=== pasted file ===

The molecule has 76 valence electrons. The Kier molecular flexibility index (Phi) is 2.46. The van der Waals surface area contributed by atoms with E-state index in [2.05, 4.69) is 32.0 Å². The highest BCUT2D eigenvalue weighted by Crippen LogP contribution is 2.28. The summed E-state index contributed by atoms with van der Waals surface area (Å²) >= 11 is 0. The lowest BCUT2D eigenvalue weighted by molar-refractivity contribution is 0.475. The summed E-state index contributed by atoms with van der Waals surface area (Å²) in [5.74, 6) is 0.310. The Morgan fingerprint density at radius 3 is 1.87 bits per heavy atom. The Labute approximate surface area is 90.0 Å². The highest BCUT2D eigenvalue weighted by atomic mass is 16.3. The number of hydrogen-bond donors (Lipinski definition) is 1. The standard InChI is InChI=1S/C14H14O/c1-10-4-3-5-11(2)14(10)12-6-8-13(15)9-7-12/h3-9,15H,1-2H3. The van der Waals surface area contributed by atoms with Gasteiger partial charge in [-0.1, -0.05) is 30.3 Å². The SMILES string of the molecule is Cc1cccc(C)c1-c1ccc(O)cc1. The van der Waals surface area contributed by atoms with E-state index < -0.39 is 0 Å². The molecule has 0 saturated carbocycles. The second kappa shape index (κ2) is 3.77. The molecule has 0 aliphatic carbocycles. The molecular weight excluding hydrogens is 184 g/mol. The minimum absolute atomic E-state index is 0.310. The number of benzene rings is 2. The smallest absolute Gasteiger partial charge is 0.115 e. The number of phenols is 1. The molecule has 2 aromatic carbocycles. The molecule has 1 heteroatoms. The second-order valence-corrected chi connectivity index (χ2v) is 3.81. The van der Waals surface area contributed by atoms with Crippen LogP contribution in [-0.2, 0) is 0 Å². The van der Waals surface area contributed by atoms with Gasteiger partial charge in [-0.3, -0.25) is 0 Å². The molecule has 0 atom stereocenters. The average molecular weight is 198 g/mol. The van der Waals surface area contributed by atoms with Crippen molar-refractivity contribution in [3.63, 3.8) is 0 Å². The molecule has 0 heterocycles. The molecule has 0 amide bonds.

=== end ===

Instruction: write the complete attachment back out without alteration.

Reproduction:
The molecule has 76 valence electrons. The Kier molecular flexibility index (Phi) is 2.46. The van der Waals surface area contributed by atoms with E-state index in [2.05, 4.69) is 32.0 Å². The highest BCUT2D eigenvalue weighted by Crippen LogP contribution is 2.28. The summed E-state index contributed by atoms with van der Waals surface area (Å²) >= 11 is 0. The lowest BCUT2D eigenvalue weighted by molar-refractivity contribution is 0.475. The summed E-state index contributed by atoms with van der Waals surface area (Å²) in [5.74, 6) is 0.310. The Morgan fingerprint density at radius 3 is 1.87 bits per heavy atom. The Labute approximate surface area is 90.0 Å². The highest BCUT2D eigenvalue weighted by atomic mass is 16.3. The number of hydrogen-bond donors (Lipinski definition) is 1. The standard InChI is InChI=1S/C14H14O/c1-10-4-3-5-11(2)14(10)12-6-8-13(15)9-7-12/h3-9,15H,1-2H3. The van der Waals surface area contributed by atoms with Gasteiger partial charge in [-0.1, -0.05) is 30.3 Å². The SMILES string of the molecule is Cc1cccc(C)c1-c1ccc(O)cc1. The van der Waals surface area contributed by atoms with E-state index < -0.39 is 0 Å². The molecule has 0 saturated carbocycles. The second kappa shape index (κ2) is 3.77. The molecule has 0 aliphatic carbocycles. The molecular weight excluding hydrogens is 184 g/mol. The minimum absolute atomic E-state index is 0.310. The number of benzene rings is 2. The smallest absolute Gasteiger partial charge is 0.115 e. The number of phenols is 1. The molecule has 2 aromatic carbocycles. The molecule has 1 heteroatoms. The second-order valence-corrected chi connectivity index (χ2v) is 3.81. The van der Waals surface area contributed by atoms with Crippen LogP contribution in [-0.2, 0) is 0 Å². The van der Waals surface area contributed by atoms with Gasteiger partial charge in [-0.3, -0.25) is 0 Å². The molecule has 0 atom stereocenters. The average molecular weight is 198 g/mol. The van der Waals surface area contributed by atoms with Crippen molar-refractivity contribution in [3.63, 3.8) is 0 Å². The molecule has 0 heterocycles. The molecule has 0 amide bonds.